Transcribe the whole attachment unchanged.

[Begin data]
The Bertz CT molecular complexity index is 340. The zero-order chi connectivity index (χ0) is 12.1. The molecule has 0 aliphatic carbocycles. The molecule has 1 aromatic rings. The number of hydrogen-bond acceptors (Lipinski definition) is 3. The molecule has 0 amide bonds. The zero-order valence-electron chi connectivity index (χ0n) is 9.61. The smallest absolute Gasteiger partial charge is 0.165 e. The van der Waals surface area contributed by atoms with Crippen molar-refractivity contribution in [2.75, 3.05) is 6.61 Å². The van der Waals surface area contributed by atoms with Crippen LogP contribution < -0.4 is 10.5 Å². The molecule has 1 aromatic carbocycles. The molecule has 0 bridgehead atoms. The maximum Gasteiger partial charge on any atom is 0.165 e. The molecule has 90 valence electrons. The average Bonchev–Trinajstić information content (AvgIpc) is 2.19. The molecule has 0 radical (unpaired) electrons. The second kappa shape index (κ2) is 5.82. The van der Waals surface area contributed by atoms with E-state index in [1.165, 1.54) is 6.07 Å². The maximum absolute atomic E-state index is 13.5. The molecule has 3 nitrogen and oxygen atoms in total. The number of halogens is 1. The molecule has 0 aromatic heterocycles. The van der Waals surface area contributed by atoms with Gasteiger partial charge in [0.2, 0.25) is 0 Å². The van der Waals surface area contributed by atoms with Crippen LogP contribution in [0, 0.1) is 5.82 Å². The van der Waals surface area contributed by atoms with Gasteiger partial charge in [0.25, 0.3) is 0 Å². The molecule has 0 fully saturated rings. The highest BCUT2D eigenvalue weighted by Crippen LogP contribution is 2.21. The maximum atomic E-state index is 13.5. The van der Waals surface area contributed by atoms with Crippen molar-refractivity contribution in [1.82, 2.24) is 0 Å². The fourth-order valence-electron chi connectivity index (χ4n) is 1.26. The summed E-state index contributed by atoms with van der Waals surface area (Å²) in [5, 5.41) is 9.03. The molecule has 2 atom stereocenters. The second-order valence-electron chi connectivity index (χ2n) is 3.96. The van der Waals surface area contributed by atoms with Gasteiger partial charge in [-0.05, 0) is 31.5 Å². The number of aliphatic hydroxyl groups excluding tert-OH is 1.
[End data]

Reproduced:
The Bertz CT molecular complexity index is 340. The zero-order chi connectivity index (χ0) is 12.1. The molecule has 0 aliphatic carbocycles. The molecule has 1 aromatic rings. The number of hydrogen-bond acceptors (Lipinski definition) is 3. The molecule has 0 amide bonds. The zero-order valence-electron chi connectivity index (χ0n) is 9.61. The smallest absolute Gasteiger partial charge is 0.165 e. The van der Waals surface area contributed by atoms with Crippen molar-refractivity contribution in [2.75, 3.05) is 6.61 Å². The van der Waals surface area contributed by atoms with Crippen LogP contribution < -0.4 is 10.5 Å². The molecule has 1 aromatic carbocycles. The molecule has 0 bridgehead atoms. The maximum Gasteiger partial charge on any atom is 0.165 e. The molecule has 90 valence electrons. The average Bonchev–Trinajstić information content (AvgIpc) is 2.19. The molecule has 0 radical (unpaired) electrons. The second kappa shape index (κ2) is 5.82. The van der Waals surface area contributed by atoms with E-state index in [1.165, 1.54) is 6.07 Å². The maximum absolute atomic E-state index is 13.5. The molecule has 3 nitrogen and oxygen atoms in total. The number of halogens is 1. The molecule has 0 aromatic heterocycles. The van der Waals surface area contributed by atoms with Gasteiger partial charge in [0.2, 0.25) is 0 Å². The van der Waals surface area contributed by atoms with Crippen LogP contribution in [0, 0.1) is 5.82 Å². The van der Waals surface area contributed by atoms with Gasteiger partial charge in [0.25, 0.3) is 0 Å². The molecule has 0 fully saturated rings. The highest BCUT2D eigenvalue weighted by Crippen LogP contribution is 2.21. The maximum atomic E-state index is 13.5. The van der Waals surface area contributed by atoms with Crippen molar-refractivity contribution in [1.82, 2.24) is 0 Å². The fourth-order valence-electron chi connectivity index (χ4n) is 1.26. The summed E-state index contributed by atoms with van der Waals surface area (Å²) in [5, 5.41) is 9.03. The molecule has 2 atom stereocenters. The second-order valence-electron chi connectivity index (χ2n) is 3.96. The van der Waals surface area contributed by atoms with Gasteiger partial charge in [-0.05, 0) is 31.5 Å². The number of aliphatic hydroxyl groups excluding tert-OH is 1.